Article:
Arizona Statute § 12-2505 dictates that each party can likely still recover compensation even if both drivers are partially at fault in a car accident. This is because Arizona personal injury law is based on the idea of pure comparative negligence (as opposed to pure contributory negligence or proportional comparative negligence).
If an investigation determined both drivers contributed to the accident happening, the insurance adjuster or jury compares one driver’s degree of fault to the other driver’s degree of fault.
In Arizona, a driver can recover compensation for their injuries as long as they are not totally at fault for the accident.
However, this degree of fault will determine the amount of compensation to which you are entitled.
You were proceeding through an intersection at which you had a solid green light. A car coming from the opposite direction turned left in front of you, causing you to T-bone the vehicle. You suffer whiplash, a broken wrist, chest contusions, and car damage.
You file a lawsuit against the other driver, suing for $20,000 in damages.
An investigation found the driver to be 80 percent at fault for failing to survey the intersection. However, it also determined that you were texting at the time of the crash and potentially could have avoided the accident had you been paying closer attention. It assigns you 20 percent fault.
You would receive 80 percent of that demand ($16,000). The insurer took off 20 percent for your part in the accident.
In any personal injury case, the “duty of care” doctrine determines a party’s liability.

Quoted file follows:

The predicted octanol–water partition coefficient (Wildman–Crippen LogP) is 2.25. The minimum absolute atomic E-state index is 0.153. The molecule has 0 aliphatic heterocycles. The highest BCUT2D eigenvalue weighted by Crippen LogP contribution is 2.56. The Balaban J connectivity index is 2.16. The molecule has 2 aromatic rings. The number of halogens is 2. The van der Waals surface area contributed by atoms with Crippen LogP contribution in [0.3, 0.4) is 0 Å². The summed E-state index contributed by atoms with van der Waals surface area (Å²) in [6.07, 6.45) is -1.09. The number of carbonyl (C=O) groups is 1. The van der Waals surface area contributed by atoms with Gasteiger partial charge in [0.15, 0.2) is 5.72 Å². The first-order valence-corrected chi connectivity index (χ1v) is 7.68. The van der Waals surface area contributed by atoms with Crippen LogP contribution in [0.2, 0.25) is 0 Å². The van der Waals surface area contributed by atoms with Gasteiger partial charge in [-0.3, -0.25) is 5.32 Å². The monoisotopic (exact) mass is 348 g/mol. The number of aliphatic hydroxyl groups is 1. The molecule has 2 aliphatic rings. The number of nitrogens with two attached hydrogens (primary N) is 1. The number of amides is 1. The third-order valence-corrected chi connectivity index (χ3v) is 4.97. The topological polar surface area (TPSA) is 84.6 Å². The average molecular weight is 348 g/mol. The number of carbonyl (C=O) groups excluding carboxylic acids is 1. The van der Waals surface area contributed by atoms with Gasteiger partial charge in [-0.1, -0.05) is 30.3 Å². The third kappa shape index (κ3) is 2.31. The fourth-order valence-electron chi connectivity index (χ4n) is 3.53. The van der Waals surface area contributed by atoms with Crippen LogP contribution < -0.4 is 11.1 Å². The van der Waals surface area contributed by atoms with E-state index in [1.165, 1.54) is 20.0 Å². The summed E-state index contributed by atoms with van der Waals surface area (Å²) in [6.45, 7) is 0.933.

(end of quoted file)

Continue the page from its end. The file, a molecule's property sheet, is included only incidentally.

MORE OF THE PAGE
In a car accident case, this concept breaks down into proving four critical elements, as follows:
When the plaintiff successfully accomplishes the above four criteria, they succeed in establishing negligence. The jury connects the negligence to the damages and the court orders that the at-fault party compensates the plaintiff for the amount of the damages uncovered in the fourth element.
Many other states approach the situation of multiple at-fault parties differently than Arizona.
Proportional Comparative Negligence – In states that apply proportional comparative negligence, you cannot recover damages if you are found to be greater than 50 or 51 percent at fault for the car accident. Whether it is a 50- or 51-percent bar depends on the state. This block means you cannot file an insurance claim or a personal injury lawsuit against the other driver. You would be responsible for your own damages.
Contributory Negligence – Some states have a rule of contributory negligence. In these states, you cannot receive compensation for your injuries if you are found to have contributed to the accident or your injury to any degree. If you were just one percent at fault for the accident, you are responsible for the costs of the accident.
If you were injured in a car accident and are concerned that both you and the other driver are partially at fault for the collision, call the car accident attorneys at Zanes Law. Our team will investigate your accident to determine fault and prepare for any accusations of fault. If the other party’s insurer accuses you of contributing to or causing the accident, we will present all the evidence we found to lessen your fault or place the entirety of the blame on the other driver.
We have offices throughout the state of Arizona, and we never charge a fee unless and until you receive compensation.
Our lawyers will do everything from A to Z to get you the compensation you deserve for your injuries, lost wages, pain and suffering, and more.
Call our firm today at 866-499-8989 for a free initial consultation.